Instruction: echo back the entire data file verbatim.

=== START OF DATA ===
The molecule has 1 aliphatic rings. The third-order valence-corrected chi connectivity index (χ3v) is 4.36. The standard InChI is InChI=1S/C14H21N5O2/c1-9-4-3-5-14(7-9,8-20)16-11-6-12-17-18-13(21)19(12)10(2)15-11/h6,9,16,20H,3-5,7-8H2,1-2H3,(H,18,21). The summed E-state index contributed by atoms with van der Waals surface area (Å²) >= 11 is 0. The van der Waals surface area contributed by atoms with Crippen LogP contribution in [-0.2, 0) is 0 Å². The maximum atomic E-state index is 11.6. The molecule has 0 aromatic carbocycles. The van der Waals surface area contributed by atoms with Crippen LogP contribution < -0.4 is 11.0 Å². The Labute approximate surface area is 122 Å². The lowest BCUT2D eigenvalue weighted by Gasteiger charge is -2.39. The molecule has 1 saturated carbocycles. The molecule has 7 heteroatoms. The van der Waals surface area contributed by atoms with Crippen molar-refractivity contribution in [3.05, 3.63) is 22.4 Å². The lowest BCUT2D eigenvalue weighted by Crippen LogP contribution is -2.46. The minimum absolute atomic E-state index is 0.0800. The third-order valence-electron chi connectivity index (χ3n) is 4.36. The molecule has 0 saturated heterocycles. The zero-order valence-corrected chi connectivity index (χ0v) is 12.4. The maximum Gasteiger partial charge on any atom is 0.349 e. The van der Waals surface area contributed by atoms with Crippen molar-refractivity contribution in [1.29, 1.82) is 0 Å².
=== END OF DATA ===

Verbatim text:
The molecule has 1 aliphatic rings. The third-order valence-corrected chi connectivity index (χ3v) is 4.36. The standard InChI is InChI=1S/C14H21N5O2/c1-9-4-3-5-14(7-9,8-20)16-11-6-12-17-18-13(21)19(12)10(2)15-11/h6,9,16,20H,3-5,7-8H2,1-2H3,(H,18,21). The summed E-state index contributed by atoms with van der Waals surface area (Å²) >= 11 is 0. The van der Waals surface area contributed by atoms with Crippen LogP contribution in [-0.2, 0) is 0 Å². The maximum atomic E-state index is 11.6. The molecule has 0 aromatic carbocycles. The van der Waals surface area contributed by atoms with Crippen LogP contribution < -0.4 is 11.0 Å². The Labute approximate surface area is 122 Å². The lowest BCUT2D eigenvalue weighted by Gasteiger charge is -2.39. The molecule has 1 saturated carbocycles. The molecule has 7 heteroatoms. The van der Waals surface area contributed by atoms with Crippen molar-refractivity contribution in [3.05, 3.63) is 22.4 Å². The lowest BCUT2D eigenvalue weighted by Crippen LogP contribution is -2.46. The minimum absolute atomic E-state index is 0.0800. The third-order valence-electron chi connectivity index (χ3n) is 4.36. The molecule has 0 saturated heterocycles. The zero-order valence-corrected chi connectivity index (χ0v) is 12.4. The maximum Gasteiger partial charge on any atom is 0.349 e. The van der Waals surface area contributed by atoms with Crippen molar-refractivity contribution in [1.29, 1.82) is 0 Å².